This results in higher operating discharge voltages as well as delivered energy per unit time. Thus, these cells are rendered more acceptable for a wider range of application. It has been observed as shown by reference to the figures of the drawing that voltage output at various drain rates is improved over 300 mV when compared to carbon fluoride, CFx. It has also been observed that the use of carbon fluoride chloride will improve the pulse voltage capability at high drain rate beyond that obtainable with carbon fluoride. A particularly important feature of the carbon fluoride chloride composition cathode of the invention is the high voltage observed at the onset of discharge. With prior art fluorinated carbon compositions, the closed circuit voltage of Li/CFx battery during the initial 10% of discharge is lower than the closed circuit voltage during the later stages. This temporary drop in cell voltage is commonly referred to as the closed circuit suppression voltage (CCVs). This characteristic adversely impacts applications for uses of such batteries. For example, the voltage at "beginning of life" (2.3 V, FIG. 2) is as low as the voltage indicating "end of life" complicating the design of circuitry to indicate "end of life". As a consequence, it has been determined that many potential users are unable to incorporate these cells in their equipment.
To circumvent this problm and minimize the degree of voltage suppression, present commercial practice involves discharging batteries as much as 10% at the time of manufacturing. While this minimizes the phenomenon, its does not completely eliminate the problem of low voltage during the initial stages of discharge. The present practice suffers from several disadvantages: an additional step is required in production thereby increasing the cost of the battery; and a decrease in capacity of the relatively expensive CFx raw material is lost in this pre-discharge step.
The abolition of this additional manufacturing step thus increases the economics of production of Li/CFx related batteries as well as eliminates the adverse impacts inherent to current state of the art CFx batteries.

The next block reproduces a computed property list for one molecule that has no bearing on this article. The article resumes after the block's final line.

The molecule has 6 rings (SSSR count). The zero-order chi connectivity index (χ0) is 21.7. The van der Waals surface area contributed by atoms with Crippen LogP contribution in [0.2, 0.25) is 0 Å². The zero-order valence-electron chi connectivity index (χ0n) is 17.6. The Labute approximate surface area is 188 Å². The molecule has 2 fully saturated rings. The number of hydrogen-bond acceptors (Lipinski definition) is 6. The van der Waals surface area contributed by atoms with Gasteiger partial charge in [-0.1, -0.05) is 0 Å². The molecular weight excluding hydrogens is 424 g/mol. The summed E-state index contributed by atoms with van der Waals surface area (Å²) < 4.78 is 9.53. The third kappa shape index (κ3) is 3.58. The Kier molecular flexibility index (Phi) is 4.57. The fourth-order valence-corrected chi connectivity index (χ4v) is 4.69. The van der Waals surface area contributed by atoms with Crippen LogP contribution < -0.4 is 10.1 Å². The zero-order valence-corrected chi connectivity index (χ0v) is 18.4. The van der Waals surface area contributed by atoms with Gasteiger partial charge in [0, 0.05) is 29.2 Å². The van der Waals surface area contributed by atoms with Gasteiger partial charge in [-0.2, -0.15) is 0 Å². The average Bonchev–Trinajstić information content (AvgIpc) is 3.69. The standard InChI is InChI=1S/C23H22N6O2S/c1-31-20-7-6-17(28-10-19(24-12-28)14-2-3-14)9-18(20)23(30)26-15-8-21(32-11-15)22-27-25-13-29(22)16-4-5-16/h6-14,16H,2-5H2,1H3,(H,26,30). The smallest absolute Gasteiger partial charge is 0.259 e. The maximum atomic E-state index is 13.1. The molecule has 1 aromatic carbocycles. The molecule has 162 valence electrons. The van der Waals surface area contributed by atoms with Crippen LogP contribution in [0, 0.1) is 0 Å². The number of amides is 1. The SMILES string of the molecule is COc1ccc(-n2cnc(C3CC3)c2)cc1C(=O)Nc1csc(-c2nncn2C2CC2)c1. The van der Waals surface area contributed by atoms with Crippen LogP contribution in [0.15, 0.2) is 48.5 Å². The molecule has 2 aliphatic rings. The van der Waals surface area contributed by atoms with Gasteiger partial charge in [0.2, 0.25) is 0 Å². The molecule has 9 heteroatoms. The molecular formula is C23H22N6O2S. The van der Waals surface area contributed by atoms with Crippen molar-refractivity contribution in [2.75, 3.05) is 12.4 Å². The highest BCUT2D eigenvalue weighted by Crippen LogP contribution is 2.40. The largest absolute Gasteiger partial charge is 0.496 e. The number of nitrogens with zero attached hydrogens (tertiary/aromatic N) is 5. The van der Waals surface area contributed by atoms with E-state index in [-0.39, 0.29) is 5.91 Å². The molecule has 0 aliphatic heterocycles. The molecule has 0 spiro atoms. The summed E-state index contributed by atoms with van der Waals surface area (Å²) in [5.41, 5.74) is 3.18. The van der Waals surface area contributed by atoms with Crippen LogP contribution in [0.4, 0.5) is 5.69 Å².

We have observed that carbon fluoride chloride shifts the initial voltage to a high enough potential (2.73 v, see FIG. 2) that it no longer poses a probelm during high drain rate applications. Thus, predischarging the cell is no longer required. Concurrently, a reduction in manufacturing costs and an increase in available energy per gram of material is realized. The high voltage exhibited by this material potentially opens up areas for new application since it is no longer in the "end of life" region.
Electrolyte solvents used in the practice of this invention are well known to those skilled in the art and can include the following classes of compounds:
Lactones: eg. γ-butyrolactone, ##STR1##
Alkylene carbonates: eg. propylene carbonate, ##STR2##
Lactams: eg. N-methylpyrrolidinone, ##STR3##
Polyethers: eg. 1,1 and 1,2 dimethoxyethane;
Cyclic ethers: eg. tetrahydrofuran;
Cyclic sulfones: eg. sulfolane ##STR4##
Dialkylsulfites: eg. dimethylsulfite;
Monocarboxylic acid esters: eg. ethyl or methyl acetate, methyl formate; and
Alkylnitriles: eg. acetonitrile
Of the above, the preferred solvents are γ-butyrolactone, propylene carbonate, acetonitrile, dimethylsufite, 1,2 dimethoxyethane and sulfolane. Of these, the most preferred are 1,2 dimethoxyethane, propylene carbonate, equi-volume mixtures of 1,2-dimethoxyethane/propylene carbonate and γ-butryrolactone. As such these solvents are more chemically inert to battery components and result in higher utilization of the cathode material.
The electrolytes for use in the application of this invention are selected from those salts which will produce an ionically conductive solution in the organic solvents sited above. Useful electroyltes include LiBF4, LiClO4, and like.
The anode material employed in conjunction with the cathode material described in this invention consists of electrochemically active metals well known to those skilled in the art. These can include lithium, sodium, magnesium, and the like. Lithium is preferentially used because of its greater activity with the cathode described herein.
A separator is also employed in the construction of cells utilizing carbon fluoride chloride as described in this invention. The separator must be chemically inert to the materials present and that it must have sufficient porosity to permit diffusion of the electrolyte in order to establish ion transfer betwen the cathode and anode. Separator matrial such as polypropylene and the like is commercially available and well known to those skilled in the art.